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In recent years, machines have grown increasingly capable of listening, communicating, and learning—transforming the way they collaborate with us, and significantly impacting our economy, health, and daily routines. Who, or what, are these thinking machines? As we teach them to become more sophisticated, how will they complement our lives? What will separate their ways of thinking from ours? And what happens when these machines understand data, concepts, and behaviors too big or impenetrable for humans to grasp? We were joined by IBM’s WATSON, the computer Jeopardy! champion, along with leading roboticists and computer scientists, to explore the thinking machines of today and the possibilities to come in the not-too-distant future.
Faith Salie is an Emmy-winning contributor to CBS News Sunday Morning and a panelist on NPR’s Wait Wait . . . Don’t Tell Me! She hosts PBS’s Science Goes to the Movies. She’s the author of Approval Junkie: My Heartfelt (and Occasionally Inappropriate) Quest to Please Just About Everyone, and Ultimately Myself.Read More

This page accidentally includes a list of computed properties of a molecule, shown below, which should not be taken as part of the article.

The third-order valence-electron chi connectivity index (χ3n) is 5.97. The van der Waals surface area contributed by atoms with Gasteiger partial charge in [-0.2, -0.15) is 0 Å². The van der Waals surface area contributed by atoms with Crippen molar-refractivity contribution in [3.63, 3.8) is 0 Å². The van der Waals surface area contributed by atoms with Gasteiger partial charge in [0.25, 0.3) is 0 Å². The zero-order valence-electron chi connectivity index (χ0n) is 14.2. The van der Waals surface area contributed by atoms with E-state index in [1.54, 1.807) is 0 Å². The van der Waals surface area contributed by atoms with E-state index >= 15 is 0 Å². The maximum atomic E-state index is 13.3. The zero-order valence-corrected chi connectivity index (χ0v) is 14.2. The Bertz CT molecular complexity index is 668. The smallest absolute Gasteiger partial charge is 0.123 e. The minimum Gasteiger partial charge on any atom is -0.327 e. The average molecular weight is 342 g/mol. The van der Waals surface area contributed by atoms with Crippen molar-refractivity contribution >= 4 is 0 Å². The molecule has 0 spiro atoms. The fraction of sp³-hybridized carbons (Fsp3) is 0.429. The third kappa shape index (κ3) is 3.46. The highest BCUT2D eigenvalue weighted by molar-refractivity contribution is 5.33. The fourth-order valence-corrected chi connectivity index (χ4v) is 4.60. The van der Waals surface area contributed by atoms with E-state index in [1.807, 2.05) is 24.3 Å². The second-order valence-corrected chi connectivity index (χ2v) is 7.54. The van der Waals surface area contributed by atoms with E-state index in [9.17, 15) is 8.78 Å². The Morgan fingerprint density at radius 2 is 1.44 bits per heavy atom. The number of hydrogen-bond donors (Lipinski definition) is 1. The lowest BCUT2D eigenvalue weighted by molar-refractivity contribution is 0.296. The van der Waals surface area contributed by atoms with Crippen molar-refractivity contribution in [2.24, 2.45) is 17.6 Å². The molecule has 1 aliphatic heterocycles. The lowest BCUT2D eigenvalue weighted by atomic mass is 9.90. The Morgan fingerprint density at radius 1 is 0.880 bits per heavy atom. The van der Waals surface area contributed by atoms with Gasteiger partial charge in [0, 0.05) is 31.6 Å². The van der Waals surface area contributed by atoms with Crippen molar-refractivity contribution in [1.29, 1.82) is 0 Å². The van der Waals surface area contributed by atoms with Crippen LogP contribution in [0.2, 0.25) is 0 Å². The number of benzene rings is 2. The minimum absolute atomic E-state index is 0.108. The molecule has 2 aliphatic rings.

Recently retired from his position as Panasonic Professor of Robotics at MIT, Rodney Brooks’ latest startup, Heartland Robotics, aims to revitalize American manufacturing by providing workers with new robotic tools. During his employment at MIT, Brooks served as director of the institution’s Artificial Intelligence Laboratory and its Computer Science and Artificial Intelligence Laboratory—MIT’s largest lab.Read More
Hod Lipson is a roboticist who works in the areas of artificial intelligence and digital manufacturing. An award-winning researcher, teacher, and communicator, Lipson enjoys sharing the beauty of robotics though his books, essays, public lectures, and radio and television appearances.Read More
Researching the theoretical and practical impact of computational systems that perceive, learn, reason, and reflect, Eric Horvitz has pursued principles and methods that enable computing systems to reason about their own cognition and to make decisions amidst the complexities and uncertainties of an “open world.”Read More